You may begin to feel the baby move around this point. This is more likely to happen now if you are a multipara (someone who has had a previous child) or if you are very thin. Generally you will feel the baby move about one month earlier than you did in a previous pregnancy, mainly because you know what you are feeling. It is not uncommon for first time mothers to not recognize fetal movements until 22-24 weeks. These first movements are called "quickening." They can also be used in helping to determine your due date.
Your baby's nails are well formed, and some babies are even in need of having their nails trimmed at birth. The ears have also moved from the neck to the head.
Your baby is emptying his or her bladder every 40-45 minutes. The limb movements are becoming more coordinated. Your baby is about 3 ounces (85 grams) and 6.3 inches (16 cms). Using an ultrasound you might be able to tell if your baby is a girl or boy at this point, but it's still a bit early.
Have you been to a prenatal appointment recently? It might be nice to try to go again, it's been about a month since you've first heard the baby's heart beat. Think of it as a nice chance to sneak away for lunch together and to celebrate your baby-to-be.
Of all the things that people talk about in pregnancy, feeling your baby move is often one of the joys and missed things about pregnancy. But when do you feel the baby kick? When do other people feel the baby move? Was it different in subsequent pregnancies? Does your baby move enough or too much? These are all things women want to know. So share your story about feeling your baby move, your cures, calms and curses.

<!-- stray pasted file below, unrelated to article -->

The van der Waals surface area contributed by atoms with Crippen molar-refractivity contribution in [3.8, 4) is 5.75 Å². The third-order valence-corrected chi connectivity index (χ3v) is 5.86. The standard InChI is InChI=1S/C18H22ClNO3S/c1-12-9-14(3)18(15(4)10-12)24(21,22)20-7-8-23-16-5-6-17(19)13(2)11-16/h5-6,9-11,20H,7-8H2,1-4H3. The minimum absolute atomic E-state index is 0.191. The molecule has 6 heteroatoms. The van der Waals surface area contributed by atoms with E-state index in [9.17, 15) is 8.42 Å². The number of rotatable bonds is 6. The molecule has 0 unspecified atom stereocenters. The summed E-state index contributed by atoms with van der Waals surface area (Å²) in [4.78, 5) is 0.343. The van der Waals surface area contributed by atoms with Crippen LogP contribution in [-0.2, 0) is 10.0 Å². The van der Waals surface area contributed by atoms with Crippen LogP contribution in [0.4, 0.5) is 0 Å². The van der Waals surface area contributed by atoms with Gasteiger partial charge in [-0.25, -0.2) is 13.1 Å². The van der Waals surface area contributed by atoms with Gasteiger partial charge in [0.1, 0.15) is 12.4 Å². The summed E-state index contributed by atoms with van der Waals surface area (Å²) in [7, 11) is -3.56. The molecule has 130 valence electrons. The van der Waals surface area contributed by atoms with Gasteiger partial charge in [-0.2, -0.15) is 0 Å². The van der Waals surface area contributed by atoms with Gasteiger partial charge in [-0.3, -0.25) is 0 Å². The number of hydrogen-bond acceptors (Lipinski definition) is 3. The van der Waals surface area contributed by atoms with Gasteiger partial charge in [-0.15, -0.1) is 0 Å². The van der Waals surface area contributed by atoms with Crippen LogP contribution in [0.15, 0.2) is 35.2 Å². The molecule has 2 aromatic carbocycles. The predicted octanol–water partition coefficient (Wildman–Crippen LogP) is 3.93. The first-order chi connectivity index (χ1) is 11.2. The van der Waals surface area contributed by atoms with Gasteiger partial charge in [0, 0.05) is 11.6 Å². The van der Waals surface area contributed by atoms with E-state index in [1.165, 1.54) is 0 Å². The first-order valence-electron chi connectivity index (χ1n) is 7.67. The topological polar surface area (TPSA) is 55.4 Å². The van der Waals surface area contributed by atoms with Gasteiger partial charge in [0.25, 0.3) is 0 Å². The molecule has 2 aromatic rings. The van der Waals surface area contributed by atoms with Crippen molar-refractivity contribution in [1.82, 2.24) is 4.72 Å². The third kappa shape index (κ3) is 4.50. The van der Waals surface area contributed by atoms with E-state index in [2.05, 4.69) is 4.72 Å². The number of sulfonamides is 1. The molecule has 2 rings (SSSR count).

You may begin to feel movement now. Another "sign" that there are multiples is the mom who describes fetal movement like an octopus, or "all over the place." Your practitioner may begin to wonder if there is more than one if they can palpate more than 3 large parts (and several small ones!) in your uterus. If you're pregnant with quadruplets or more you may be asked to stop working at this point.
Rediscovering Birth by Sheila Kitzinger
A look at the rich history and culture of birth with an emphasis on having a baby safely.
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More Pregnancy Weeks: Pregnancy Calendar
There will be slight differences in everyone's growth and fetal development. Any problems should be reported to your practitioner.
Photo © S. Smith